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Published on 2014-09-01 | visit xenonmarketing.com

Xenon Marketing is a great event and experiential marketing company in the DFW area. They’ve helped market events all over the U.S. for large and small companies. Their website is designed well and is functioning well enough for what the company needs but they have found themselves running into some big SEO snags. After contacting many larger SEO companies they decided to give me a call to see what this little freelance operation had to offer. After going over the site I sat down with President Ed Zambie to discuss what I thought he needed and what I could do to help.

SEO is not as much of a “black box” as many claim it to be and there are some really straight forward actions to take on every website to ensure you have decent SEO value. These actions include having proper meta-tags, descriptive and unique title tags, good content on the page that brings up the value of the page, having a sitemap that search engines like Google can read and index pages from, and making sure you’re using best practices with your markup and things like a robot.txt.

Things you don’t want to do in an effort to bring up your SEO value include hiding text or keywords where it’s visible to the search engines but not to the readers or spam out links hoping to get traction back to your site in a negative way. There are some things you can do that might seem to work but eventually the intelligent search engines will figure you out and that’s not good.

So what did we do to help out our new friends at Xenon Marketing? We first started with one of their biggest problems; their Robots.txt file. This file lives to tell search robots, including search engines, which crawl your site what they are allowed to look at and what they are not. Not every site needs one of these and it’s not a big deal if you do not have one as most meletios robots ignore them anyways, but if you do have one it must be setup correctly. Unfortunately when you searched Xenon Marketing in google you would get a result back that said “A description for this site is not available because of the sites robots.txt” - not good. This was a pretty easy and quick fix by looking at the file and updating it with best practices. Within a day of updating this file Google was already picking up the description correctly and displaying the results in a more professional way.

Next I moved on to what’s called meta-tags and title-tags. This is code that lives right in the HTML of the website that serve special functions. The title obviously tells search engines and your browser what the title of the page is. If you look at the tabs in your favorite browser, you may notice that each website has a title living within that tab. They accomplish this by reading the title-tag of the HTML. Title tags should be unique to every page as every page serves its own purpose. They should also be descriptive enough to let people know what the page is about but not be filled with nonsense. Meta-tags also live in the HTML but consist of lots of different options, some are good and most are not needed. One that is very helpful is the meta-description. This is where you can add a brief description of the page for search engines to read. This is the text that ultimately shows up under your title in search results.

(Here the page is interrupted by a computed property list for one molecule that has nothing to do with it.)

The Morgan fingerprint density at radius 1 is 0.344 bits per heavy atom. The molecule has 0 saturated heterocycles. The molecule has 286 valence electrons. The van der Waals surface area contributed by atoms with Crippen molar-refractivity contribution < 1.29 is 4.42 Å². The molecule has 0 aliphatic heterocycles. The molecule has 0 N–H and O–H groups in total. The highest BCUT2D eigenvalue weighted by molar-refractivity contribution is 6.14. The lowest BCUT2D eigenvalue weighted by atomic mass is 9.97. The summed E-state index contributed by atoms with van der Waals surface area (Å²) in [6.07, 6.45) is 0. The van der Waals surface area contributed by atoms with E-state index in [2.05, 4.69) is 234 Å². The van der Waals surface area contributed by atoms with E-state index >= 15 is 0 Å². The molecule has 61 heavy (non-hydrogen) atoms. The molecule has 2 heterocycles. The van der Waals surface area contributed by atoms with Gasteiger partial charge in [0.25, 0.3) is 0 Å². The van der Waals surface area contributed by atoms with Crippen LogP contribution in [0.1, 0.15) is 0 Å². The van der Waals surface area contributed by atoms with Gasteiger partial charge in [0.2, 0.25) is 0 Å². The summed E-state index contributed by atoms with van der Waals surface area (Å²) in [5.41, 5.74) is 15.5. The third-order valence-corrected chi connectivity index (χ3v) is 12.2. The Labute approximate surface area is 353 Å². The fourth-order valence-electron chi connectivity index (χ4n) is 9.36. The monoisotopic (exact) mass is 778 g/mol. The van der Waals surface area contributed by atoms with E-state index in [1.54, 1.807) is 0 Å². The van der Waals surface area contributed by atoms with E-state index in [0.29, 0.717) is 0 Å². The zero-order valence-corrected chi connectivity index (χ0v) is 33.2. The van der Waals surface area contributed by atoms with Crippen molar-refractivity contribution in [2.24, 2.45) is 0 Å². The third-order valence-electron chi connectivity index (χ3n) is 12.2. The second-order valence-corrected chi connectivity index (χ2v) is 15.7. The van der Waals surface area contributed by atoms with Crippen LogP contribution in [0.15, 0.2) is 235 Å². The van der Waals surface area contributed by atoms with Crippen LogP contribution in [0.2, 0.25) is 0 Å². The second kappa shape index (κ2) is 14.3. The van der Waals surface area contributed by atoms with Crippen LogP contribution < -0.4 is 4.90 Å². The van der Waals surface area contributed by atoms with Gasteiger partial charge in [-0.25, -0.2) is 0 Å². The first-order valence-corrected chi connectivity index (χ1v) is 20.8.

This was going good but we needed a way to track the progress and get an inside look at what Google is doing with the site. For this we turned to Google Webmasters tool. By adding a quick meta-tag to the website this tool allows you to track indexed and crawling statuses as well as many other great features.

After this we decided to add some content to the homepage. There was a lot going on, on the homepage of the website but not a lot of content for search engines to read to figure out what the site is all about. Ed was adamant that he wanted to keep the homepage clean and uncluttered so we took two small paragraphs and added them to the homepage in a way to keep with the overall design.

We were also wanting to have company highlights show up when searched in Google. This means setting up a Google Plus account and filling in all the needed information and tying that back to your website. We took care of this and pretty quickly started seeing results.

All-in-all we were both quite pleased in how quickly the work was done and how quickly Google had started indexing the pages and showing results how we were wanting them to show. I look forward to more work with this client soon but be sure to check out Xenon Marketing and give them a quick Google search to see some of the results of our SEO work.

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